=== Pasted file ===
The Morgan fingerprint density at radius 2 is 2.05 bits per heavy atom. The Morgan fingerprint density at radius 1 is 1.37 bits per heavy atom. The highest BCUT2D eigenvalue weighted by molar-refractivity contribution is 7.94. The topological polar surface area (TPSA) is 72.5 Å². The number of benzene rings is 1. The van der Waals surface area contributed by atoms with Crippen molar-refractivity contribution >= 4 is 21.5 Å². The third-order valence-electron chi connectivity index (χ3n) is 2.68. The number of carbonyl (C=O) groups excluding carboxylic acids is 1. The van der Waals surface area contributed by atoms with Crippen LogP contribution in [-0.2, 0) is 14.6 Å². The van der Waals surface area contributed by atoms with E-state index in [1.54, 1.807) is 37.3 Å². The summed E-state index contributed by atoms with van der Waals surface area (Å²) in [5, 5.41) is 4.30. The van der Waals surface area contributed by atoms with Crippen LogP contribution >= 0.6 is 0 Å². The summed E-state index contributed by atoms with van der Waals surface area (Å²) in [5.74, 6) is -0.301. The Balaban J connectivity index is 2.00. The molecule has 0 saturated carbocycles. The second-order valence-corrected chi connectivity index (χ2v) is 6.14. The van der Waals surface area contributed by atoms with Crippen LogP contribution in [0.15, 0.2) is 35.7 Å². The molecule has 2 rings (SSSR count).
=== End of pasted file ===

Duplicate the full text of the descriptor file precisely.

The Morgan fingerprint density at radius 2 is 2.05 bits per heavy atom. The Morgan fingerprint density at radius 1 is 1.37 bits per heavy atom. The highest BCUT2D eigenvalue weighted by molar-refractivity contribution is 7.94. The topological polar surface area (TPSA) is 72.5 Å². The number of benzene rings is 1. The van der Waals surface area contributed by atoms with Crippen molar-refractivity contribution >= 4 is 21.5 Å². The third-order valence-electron chi connectivity index (χ3n) is 2.68. The number of carbonyl (C=O) groups excluding carboxylic acids is 1. The van der Waals surface area contributed by atoms with Crippen LogP contribution in [-0.2, 0) is 14.6 Å². The van der Waals surface area contributed by atoms with E-state index in [1.54, 1.807) is 37.3 Å². The summed E-state index contributed by atoms with van der Waals surface area (Å²) in [5, 5.41) is 4.30. The van der Waals surface area contributed by atoms with Crippen LogP contribution >= 0.6 is 0 Å². The summed E-state index contributed by atoms with van der Waals surface area (Å²) in [5.74, 6) is -0.301. The Balaban J connectivity index is 2.00. The molecule has 0 saturated carbocycles. The second-order valence-corrected chi connectivity index (χ2v) is 6.14. The van der Waals surface area contributed by atoms with Crippen LogP contribution in [0.15, 0.2) is 35.7 Å². The molecule has 2 rings (SSSR count).